Not quite the disaster it threatened to be, the universal healthcare law pushed through by the US President, Barack Obama, four years ago and now in the first stages of implementation has attracted a more-or-less respectable six million people just ahead of a 31 March deadline for Americans to sign up.
The number, announced by Mr Obama in a conference call with workers and volunteers involved in luring customers to the online exchanges where policies are offered, is still short of the seven million originally projected for the first sign-up period. But it’s a deal better than seemed likely even a few weeks ago.
The sense of relief at the White House is tangible. And with a final surge of sign-ups expected this weekend it’s possible that the final number will creep closer to seven million. The law was crippled by early problems with the federal online site as well as relentless opposition from Republicans.
That millions have committed themselves to the system makes talk by the Republican right of repealing the law seem pie in the sky. That does not mean, however, that there won’t be attempts to repair some its more problematic features, in some instances even with support from nervous Democrats.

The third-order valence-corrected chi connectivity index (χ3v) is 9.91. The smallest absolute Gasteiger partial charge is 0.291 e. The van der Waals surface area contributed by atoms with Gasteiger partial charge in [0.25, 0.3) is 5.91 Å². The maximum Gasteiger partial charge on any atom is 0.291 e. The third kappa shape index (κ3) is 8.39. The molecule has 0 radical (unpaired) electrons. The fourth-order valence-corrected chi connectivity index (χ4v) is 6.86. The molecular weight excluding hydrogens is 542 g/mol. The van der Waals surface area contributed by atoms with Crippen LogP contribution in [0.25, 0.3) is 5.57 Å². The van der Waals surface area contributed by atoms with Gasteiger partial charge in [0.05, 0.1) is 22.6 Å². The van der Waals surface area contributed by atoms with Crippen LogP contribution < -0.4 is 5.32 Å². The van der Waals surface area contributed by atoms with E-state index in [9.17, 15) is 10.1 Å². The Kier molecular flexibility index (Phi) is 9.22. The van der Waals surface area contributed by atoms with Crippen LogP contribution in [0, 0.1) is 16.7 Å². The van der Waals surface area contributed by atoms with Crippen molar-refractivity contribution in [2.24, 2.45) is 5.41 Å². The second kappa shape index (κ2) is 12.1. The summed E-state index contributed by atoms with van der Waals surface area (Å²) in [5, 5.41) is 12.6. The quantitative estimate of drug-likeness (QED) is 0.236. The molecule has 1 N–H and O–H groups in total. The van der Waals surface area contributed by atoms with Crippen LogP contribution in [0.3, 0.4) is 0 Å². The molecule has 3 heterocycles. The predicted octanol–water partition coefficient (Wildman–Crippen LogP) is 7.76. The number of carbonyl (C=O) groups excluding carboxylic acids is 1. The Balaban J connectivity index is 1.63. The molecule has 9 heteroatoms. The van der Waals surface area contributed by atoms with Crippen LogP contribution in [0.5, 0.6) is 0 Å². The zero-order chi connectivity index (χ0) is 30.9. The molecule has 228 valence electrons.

And if there is fizz in the West Wing it will still taste flat. The overall enrolment number conceals all kinds of unanswered questions about the law’s viability. We do not know, for example, what proportion of those who have signed up have actually made a first payment on their premiums. The government isn’t saying, but it could be that 20 per cent have enrolled without putting out money.
“Falling one million short of the proclaimed goal is nothing to celebrate – not to mention the White House still refuses to disclose the most important figure of who’s paid,” said Republican Congresswoman Marsha Blackburn. “As the administration scrambles to conceal its incompetence, millions of Americans are enduring cancelled health plans, higher premiums and lost access to trusted doctors.”
It remains far from clear how close the law, known as Obamacare, will ever come to meeting its original goal: bringing at least an approximation of universal healthcare to America. The majority of those opting in right now are people who already had coverage but are looking for cheaper options. There are still close to 40 million people who have no coverage at all.
The law, officially the Affordable Care Act, remains a mighty political liability for Mr Obama and his party which is likely to get a walloping in mid-term congressional elections in November. A new AP-GfK poll last week suggested that a mere 26 per cent of Americans support the law, the lowest level ever.
Reaching the six-million mark did not come easily. In recent weeks the White House has made a huge effort to persuade sceptical Americans that the online insurance exchange had been fixed. Two groups that came in for particular lobbying were Latinos and young Americans, whose participation is crucial if the law is going to make financial sense.